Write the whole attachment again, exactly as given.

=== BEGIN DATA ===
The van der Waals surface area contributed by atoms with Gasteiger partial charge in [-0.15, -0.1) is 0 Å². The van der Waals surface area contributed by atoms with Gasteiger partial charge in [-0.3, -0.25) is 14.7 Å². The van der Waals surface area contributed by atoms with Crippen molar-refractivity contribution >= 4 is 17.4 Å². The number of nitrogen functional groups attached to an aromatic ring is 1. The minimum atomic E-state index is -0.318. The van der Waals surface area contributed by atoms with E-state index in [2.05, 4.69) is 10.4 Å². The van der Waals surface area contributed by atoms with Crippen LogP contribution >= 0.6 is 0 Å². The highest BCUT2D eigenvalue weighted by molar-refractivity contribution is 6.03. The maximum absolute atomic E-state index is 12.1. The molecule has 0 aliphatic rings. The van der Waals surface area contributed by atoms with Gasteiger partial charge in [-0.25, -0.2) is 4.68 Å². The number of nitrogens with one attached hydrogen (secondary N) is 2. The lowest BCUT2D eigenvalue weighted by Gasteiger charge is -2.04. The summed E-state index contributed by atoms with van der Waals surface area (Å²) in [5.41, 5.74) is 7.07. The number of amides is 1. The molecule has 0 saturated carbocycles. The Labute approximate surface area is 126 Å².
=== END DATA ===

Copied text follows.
The van der Waals surface area contributed by atoms with Gasteiger partial charge in [-0.15, -0.1) is 0 Å². The van der Waals surface area contributed by atoms with Gasteiger partial charge in [-0.3, -0.25) is 14.7 Å². The van der Waals surface area contributed by atoms with Crippen molar-refractivity contribution >= 4 is 17.4 Å². The number of nitrogen functional groups attached to an aromatic ring is 1. The minimum atomic E-state index is -0.318. The van der Waals surface area contributed by atoms with E-state index in [2.05, 4.69) is 10.4 Å². The van der Waals surface area contributed by atoms with Crippen LogP contribution >= 0.6 is 0 Å². The highest BCUT2D eigenvalue weighted by molar-refractivity contribution is 6.03. The maximum absolute atomic E-state index is 12.1. The molecule has 0 aliphatic rings. The van der Waals surface area contributed by atoms with Gasteiger partial charge in [-0.25, -0.2) is 4.68 Å². The number of nitrogens with one attached hydrogen (secondary N) is 2. The lowest BCUT2D eigenvalue weighted by Gasteiger charge is -2.04. The summed E-state index contributed by atoms with van der Waals surface area (Å²) in [5.41, 5.74) is 7.07. The number of amides is 1. The molecule has 0 saturated carbocycles. The Labute approximate surface area is 126 Å².